SASKATOON -- Lorraine McSween thought someone had thrown a rock through her triple-paned bedroom window. It turns out it was her new fence, which had been blown three metres into the air by a powerful storm that wreaked havoc on northwestern Saskatchewan early Sunday.

"I got up and ran into the living room and told my husband that someone broke our window," McSween said Sunday, still in awe from what happened. "But two eight-foot panels from our fence, which were cemented in, broke off like twigs, and one came flying into our bedroom window."

McSween, 49, woke up around 1:30 a.m Sunday to shattered glass all over her husband's side of the bed, a small hole in the stucco on the side of their home, her steel dog run bent and twisted and several sections of the fence uprooted and blown across their yard.

McSween's home and several other homes in Warman were the victims of a powerful thunderstorm that ripped through the province after just midnight Saturday, leaving behind a trail of damage from just outside Saskatoon all the way to the Spiritwood area, 175 kilometres northwest of the city.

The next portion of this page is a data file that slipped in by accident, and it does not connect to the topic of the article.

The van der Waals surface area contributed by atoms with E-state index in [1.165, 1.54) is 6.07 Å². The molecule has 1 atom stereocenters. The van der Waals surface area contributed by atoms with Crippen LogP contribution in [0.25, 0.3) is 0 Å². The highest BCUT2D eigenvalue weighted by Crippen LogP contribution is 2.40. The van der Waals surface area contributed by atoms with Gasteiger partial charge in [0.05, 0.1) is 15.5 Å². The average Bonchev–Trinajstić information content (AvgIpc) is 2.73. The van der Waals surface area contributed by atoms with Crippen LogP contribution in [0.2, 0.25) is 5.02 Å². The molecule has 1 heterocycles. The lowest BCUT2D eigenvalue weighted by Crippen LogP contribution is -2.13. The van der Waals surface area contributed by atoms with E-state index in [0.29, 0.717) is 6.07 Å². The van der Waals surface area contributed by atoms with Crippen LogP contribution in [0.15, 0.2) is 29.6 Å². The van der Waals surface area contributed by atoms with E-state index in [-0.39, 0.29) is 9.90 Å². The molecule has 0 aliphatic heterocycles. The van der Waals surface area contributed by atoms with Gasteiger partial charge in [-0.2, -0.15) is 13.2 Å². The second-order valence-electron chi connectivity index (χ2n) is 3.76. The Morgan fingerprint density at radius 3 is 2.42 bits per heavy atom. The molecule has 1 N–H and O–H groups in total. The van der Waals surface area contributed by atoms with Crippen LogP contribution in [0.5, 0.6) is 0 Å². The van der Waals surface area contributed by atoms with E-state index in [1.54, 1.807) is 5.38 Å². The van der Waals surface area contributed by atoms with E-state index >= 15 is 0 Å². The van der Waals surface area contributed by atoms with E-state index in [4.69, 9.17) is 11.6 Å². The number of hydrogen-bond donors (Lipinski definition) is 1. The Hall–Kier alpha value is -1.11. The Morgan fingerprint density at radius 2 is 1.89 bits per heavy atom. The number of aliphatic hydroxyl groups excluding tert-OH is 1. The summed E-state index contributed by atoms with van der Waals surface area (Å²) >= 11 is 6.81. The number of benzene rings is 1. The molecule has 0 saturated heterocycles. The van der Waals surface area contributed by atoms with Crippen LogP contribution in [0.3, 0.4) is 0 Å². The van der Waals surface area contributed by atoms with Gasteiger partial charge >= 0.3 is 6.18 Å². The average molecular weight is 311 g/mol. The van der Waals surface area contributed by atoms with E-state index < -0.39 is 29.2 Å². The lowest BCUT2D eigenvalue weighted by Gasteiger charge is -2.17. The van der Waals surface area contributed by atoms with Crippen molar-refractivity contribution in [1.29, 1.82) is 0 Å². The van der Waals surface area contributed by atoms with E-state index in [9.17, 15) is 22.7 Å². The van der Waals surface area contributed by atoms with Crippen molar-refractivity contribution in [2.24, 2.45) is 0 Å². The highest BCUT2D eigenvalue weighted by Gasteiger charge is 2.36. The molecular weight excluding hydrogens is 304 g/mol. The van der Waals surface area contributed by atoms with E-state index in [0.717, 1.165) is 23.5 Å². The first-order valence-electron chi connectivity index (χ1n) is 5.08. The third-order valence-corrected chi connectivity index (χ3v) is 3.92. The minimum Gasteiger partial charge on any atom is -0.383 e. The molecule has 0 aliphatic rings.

Environment Canada said a powerful downdraft -- a sudden descent of cool air to the ground -- created winds of up to 110 km/h, ripped roofs off of homes, sent golf carts through the air and uprooted and bent trees in some parts of the province. They had several reports of high plow winds and funnel clouds.

"A tornado is a sexier event, but straight-line winds like this can cause quite a bit of damage," said David Wray, a meteorologist with Environment Canada. "It's almost not important if it's a tornado or a straight line wind event like this -- either one can cause lots of damage."

In the Spiritwood area, there were heavy rains, powerful winds, strong lightning and power outages of up to 12 hours reported.